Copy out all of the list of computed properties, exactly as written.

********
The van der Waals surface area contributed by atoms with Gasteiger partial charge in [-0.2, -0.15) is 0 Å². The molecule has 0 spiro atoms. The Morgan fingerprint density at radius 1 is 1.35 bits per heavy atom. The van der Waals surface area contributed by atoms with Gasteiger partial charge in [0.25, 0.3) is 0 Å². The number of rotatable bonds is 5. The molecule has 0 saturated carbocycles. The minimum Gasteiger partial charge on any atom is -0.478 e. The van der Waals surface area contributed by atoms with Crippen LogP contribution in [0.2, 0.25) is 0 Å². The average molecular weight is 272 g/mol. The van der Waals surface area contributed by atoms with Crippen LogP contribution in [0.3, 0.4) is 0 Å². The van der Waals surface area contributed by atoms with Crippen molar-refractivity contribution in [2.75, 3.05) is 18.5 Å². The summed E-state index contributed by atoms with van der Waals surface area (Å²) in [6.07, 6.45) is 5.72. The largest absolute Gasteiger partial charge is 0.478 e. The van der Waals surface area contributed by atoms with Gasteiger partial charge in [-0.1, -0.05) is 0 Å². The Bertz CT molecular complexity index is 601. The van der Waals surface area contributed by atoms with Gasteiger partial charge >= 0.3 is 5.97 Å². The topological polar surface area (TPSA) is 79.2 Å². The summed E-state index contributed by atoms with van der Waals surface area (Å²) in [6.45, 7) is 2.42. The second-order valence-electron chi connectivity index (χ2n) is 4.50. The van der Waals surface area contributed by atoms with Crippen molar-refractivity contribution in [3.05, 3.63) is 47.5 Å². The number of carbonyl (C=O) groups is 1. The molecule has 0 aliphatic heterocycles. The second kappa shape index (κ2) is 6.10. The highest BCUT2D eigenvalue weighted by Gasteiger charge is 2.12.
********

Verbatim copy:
The van der Waals surface area contributed by atoms with Gasteiger partial charge in [-0.2, -0.15) is 0 Å². The molecule has 0 spiro atoms. The Morgan fingerprint density at radius 1 is 1.35 bits per heavy atom. The van der Waals surface area contributed by atoms with Gasteiger partial charge in [0.25, 0.3) is 0 Å². The number of rotatable bonds is 5. The molecule has 0 saturated carbocycles. The minimum Gasteiger partial charge on any atom is -0.478 e. The van der Waals surface area contributed by atoms with Crippen LogP contribution in [0.2, 0.25) is 0 Å². The average molecular weight is 272 g/mol. The van der Waals surface area contributed by atoms with Crippen LogP contribution in [0.3, 0.4) is 0 Å². The van der Waals surface area contributed by atoms with Crippen molar-refractivity contribution in [2.75, 3.05) is 18.5 Å². The summed E-state index contributed by atoms with van der Waals surface area (Å²) in [6.07, 6.45) is 5.72. The largest absolute Gasteiger partial charge is 0.478 e. The van der Waals surface area contributed by atoms with Gasteiger partial charge in [-0.1, -0.05) is 0 Å². The Bertz CT molecular complexity index is 601. The van der Waals surface area contributed by atoms with Gasteiger partial charge >= 0.3 is 5.97 Å². The topological polar surface area (TPSA) is 79.2 Å². The summed E-state index contributed by atoms with van der Waals surface area (Å²) in [6.45, 7) is 2.42. The second-order valence-electron chi connectivity index (χ2n) is 4.50. The van der Waals surface area contributed by atoms with Crippen molar-refractivity contribution in [3.05, 3.63) is 47.5 Å². The number of carbonyl (C=O) groups is 1. The molecule has 0 aliphatic heterocycles. The second kappa shape index (κ2) is 6.10. The highest BCUT2D eigenvalue weighted by Gasteiger charge is 2.12.